New South Wales, Australia is famous for the bushwalks and
the nearby home of Australian artist, Norman Lindsay.
Located 77 km from Sydney and 447 metres above sea level, Faulconbridge is justifiably famous as the home of Norman Lindsay
and the burial site of the 'Father of Federation', Sir Henry Parkes.
The area around Faulconbridge was first explored
by Blaxland, Wentworth and Lawson in May 1813 while they were camped at Springwood and looking for the ridge which would take
them over the mountains. It was settled in the 1870s after the railway line had opened up the whole of the mountains.
of the earliest residents was Sir Henry Parkes who moved to the area in 1877 and purchased 600 acres. It is said that the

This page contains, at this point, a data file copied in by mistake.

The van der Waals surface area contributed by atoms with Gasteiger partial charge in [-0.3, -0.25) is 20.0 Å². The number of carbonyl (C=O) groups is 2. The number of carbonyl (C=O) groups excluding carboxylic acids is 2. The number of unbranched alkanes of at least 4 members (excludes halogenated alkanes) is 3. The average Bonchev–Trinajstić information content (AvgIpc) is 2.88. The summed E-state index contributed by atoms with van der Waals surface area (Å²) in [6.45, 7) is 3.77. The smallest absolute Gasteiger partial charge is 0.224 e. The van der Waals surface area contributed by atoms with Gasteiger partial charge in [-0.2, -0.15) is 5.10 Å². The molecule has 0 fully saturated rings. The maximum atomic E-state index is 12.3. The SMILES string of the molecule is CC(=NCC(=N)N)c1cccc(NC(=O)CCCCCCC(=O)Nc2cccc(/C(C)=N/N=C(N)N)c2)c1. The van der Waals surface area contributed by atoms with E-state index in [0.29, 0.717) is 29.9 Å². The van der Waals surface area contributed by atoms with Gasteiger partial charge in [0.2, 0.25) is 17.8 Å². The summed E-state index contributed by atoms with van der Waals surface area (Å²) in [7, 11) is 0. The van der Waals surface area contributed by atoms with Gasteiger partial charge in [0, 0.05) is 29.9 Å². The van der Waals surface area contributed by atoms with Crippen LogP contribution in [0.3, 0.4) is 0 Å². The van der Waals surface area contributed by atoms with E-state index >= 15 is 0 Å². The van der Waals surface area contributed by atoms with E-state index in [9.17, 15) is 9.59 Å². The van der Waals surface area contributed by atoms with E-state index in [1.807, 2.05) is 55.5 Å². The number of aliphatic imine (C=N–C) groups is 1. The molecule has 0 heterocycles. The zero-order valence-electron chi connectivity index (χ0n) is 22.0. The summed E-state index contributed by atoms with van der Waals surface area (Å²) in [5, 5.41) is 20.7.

original railway platform at Faulconbridge was specifically built to serve his residence which was known as Faulconbridge
Kethcikan, Alaska, United States: Alaska's First City.
Ketchikan is located within the Tongass Rainforest in Alaska's Inside Passage, and is known as
the salmon capital of the world. During the summer months, our town bustles with visitors from all over the world during the
5 months of cruise ship season and over a half a dozen daily 737 jets.
Ketchikan has a population of
14,500 and is built along a steep hillside, with sections of the town built right over the water on pilings. There are several
large collections of native totem poles. Ketchikan's name supposedly comes from the native term "Katch Kanna",
which roughly translates: "spread wings of a thundering eagle" and rightly named, for you only need to look along the water
line and you're likely to see many bald eagles on waterside perches.